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Last edited 17 Mar 2022
Confirmation of verbal instruction
Broadly, instructions may be given:
- To vary the works
- To postpone the works.
- To remedy workmanship, goods or materials, and equipment which are not in accordance with the contract.
- To sanction a variation made by the contractor.
- In relation to the expenditure of provisional sums.
- To open up work for inspection.
- To carry out tests.
- To exclude persons from the site.
The contractor must comply with the instructions within certain limitations. They have the right to ‘reasonably object’ to an instruction, and instructions can only be given as empowered by the contract.
Generally, instructions must be made formally, in writing, following a procedure set out in the contract. However, it is common for contracts to allow instructions to be given verbally, for example during a meeting, a site visit, or in an emergency situation. In this case, either the contract administrator should then confirm the instruction in writing to the contractor, or the contractor should confirm the instruction in writing to the contract administrator. If the receiving party does not dissent from the written confirmation, then the instruction will take effect.
This confirmation is referred to as a confirmation of verbal instruction (CVI) or an oral confirmation sheet. The contract should set out the exact procedures and the timescales for issuing such an instruction and dissenting from it.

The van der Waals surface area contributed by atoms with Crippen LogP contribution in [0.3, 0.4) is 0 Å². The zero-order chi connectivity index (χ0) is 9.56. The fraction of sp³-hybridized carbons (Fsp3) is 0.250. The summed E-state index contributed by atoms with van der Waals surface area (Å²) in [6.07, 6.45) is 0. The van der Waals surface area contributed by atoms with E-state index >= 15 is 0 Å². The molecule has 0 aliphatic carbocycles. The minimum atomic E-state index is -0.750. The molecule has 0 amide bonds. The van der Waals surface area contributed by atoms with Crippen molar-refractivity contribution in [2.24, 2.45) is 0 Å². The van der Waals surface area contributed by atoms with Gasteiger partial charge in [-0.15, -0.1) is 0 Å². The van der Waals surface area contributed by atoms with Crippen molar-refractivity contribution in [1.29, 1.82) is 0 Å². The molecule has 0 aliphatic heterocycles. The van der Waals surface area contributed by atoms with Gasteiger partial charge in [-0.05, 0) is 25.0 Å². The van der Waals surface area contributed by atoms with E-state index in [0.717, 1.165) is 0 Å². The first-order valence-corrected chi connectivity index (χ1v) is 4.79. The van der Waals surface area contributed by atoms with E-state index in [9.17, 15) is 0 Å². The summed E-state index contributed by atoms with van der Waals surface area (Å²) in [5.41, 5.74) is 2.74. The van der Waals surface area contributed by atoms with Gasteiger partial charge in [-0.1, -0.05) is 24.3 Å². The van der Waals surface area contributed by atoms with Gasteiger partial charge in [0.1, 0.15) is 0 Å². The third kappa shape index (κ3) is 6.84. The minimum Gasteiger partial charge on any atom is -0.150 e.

Contracts can be vague about the nature of such confirmations, other than that they should be given in writing. Generally they should include:
- Details of who it is issued by and who it issued to.
- The date.
- Details of the contract that permits the instruction.
- The number of the CVI.
- Details of the instruction.
- The signature of the party issuing the CVI.
It is sensible to send an instruction by recorded delivery, or to confirm its receipt in the minutes of subsequent meetings. On some projects, there may an automated system in place for capturing and managing CVI’s and other instructions.
- Work that has not been done which the contract administrator believes have been agreed.
- Work that the contractor has done but the client does not wish to pay for.
- Whether the instruction has been given to the right person, by the right person.
- Whether the instruction is allowed under the contract.
- Whether it has been properly valued and the value agreed.
- Whether the consequences on the programme have been properly considered.
- Whether an extension of time should be awarded.
Some contracts may make it a condition precedent to works being carried out that instructions are issued in writing. However, this can put the contractor in a difficult position, and whether to proceed with the works or to wait for a written instruction may be a commercial rather than a legal decision.
- Alternative dispute resolution.
- Architects instruction
- Change control
- Compensation events.
- Contract administrator.
- Contract sum.
- Defects liability period.
- Extension of time.
- Oral variation to written contract.
- Provisional sums.
- Relevant event.
- Work instruction.
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